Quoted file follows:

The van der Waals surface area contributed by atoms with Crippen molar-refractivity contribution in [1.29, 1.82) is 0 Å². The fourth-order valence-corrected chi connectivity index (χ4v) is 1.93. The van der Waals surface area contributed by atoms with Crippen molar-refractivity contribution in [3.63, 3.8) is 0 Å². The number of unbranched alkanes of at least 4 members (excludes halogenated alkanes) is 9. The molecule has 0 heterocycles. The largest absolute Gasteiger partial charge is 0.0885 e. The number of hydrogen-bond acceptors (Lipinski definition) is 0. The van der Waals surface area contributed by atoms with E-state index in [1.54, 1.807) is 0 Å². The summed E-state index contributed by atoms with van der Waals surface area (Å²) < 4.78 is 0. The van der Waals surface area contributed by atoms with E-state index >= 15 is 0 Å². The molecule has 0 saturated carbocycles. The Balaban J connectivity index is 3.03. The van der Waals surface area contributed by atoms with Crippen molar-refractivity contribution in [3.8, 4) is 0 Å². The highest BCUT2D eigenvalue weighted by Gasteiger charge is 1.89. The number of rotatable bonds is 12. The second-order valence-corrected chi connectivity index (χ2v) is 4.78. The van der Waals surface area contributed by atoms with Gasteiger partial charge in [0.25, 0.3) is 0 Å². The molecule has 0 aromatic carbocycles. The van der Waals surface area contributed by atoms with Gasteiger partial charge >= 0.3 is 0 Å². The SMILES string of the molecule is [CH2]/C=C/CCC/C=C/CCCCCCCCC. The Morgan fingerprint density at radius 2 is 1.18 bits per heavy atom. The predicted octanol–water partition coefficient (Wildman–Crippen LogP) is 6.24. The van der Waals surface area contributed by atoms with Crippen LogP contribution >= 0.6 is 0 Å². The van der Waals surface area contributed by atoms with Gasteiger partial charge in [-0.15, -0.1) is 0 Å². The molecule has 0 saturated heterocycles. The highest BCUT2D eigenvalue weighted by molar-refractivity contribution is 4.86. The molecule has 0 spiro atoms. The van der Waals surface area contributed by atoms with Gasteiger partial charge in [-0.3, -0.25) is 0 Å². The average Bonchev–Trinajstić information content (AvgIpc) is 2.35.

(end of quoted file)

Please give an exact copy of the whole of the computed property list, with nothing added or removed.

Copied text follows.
The van der Waals surface area contributed by atoms with Crippen molar-refractivity contribution in [1.29, 1.82) is 0 Å². The fourth-order valence-corrected chi connectivity index (χ4v) is 1.93. The van der Waals surface area contributed by atoms with Crippen molar-refractivity contribution in [3.63, 3.8) is 0 Å². The number of unbranched alkanes of at least 4 members (excludes halogenated alkanes) is 9. The molecule has 0 heterocycles. The largest absolute Gasteiger partial charge is 0.0885 e. The number of hydrogen-bond acceptors (Lipinski definition) is 0. The van der Waals surface area contributed by atoms with E-state index in [1.54, 1.807) is 0 Å². The summed E-state index contributed by atoms with van der Waals surface area (Å²) < 4.78 is 0. The van der Waals surface area contributed by atoms with E-state index >= 15 is 0 Å². The molecule has 0 saturated carbocycles. The Balaban J connectivity index is 3.03. The van der Waals surface area contributed by atoms with Crippen molar-refractivity contribution in [3.8, 4) is 0 Å². The highest BCUT2D eigenvalue weighted by Gasteiger charge is 1.89. The number of rotatable bonds is 12. The second-order valence-corrected chi connectivity index (χ2v) is 4.78. The van der Waals surface area contributed by atoms with Gasteiger partial charge in [0.25, 0.3) is 0 Å². The molecule has 0 aromatic carbocycles. The van der Waals surface area contributed by atoms with Gasteiger partial charge >= 0.3 is 0 Å². The SMILES string of the molecule is [CH2]/C=C/CCC/C=C/CCCCCCCCC. The Morgan fingerprint density at radius 2 is 1.18 bits per heavy atom. The predicted octanol–water partition coefficient (Wildman–Crippen LogP) is 6.24. The van der Waals surface area contributed by atoms with Crippen LogP contribution >= 0.6 is 0 Å². The van der Waals surface area contributed by atoms with Gasteiger partial charge in [-0.15, -0.1) is 0 Å². The molecule has 0 saturated heterocycles. The highest BCUT2D eigenvalue weighted by molar-refractivity contribution is 4.86. The molecule has 0 spiro atoms. The van der Waals surface area contributed by atoms with Gasteiger partial charge in [-0.3, -0.25) is 0 Å². The average Bonchev–Trinajstić information content (AvgIpc) is 2.35.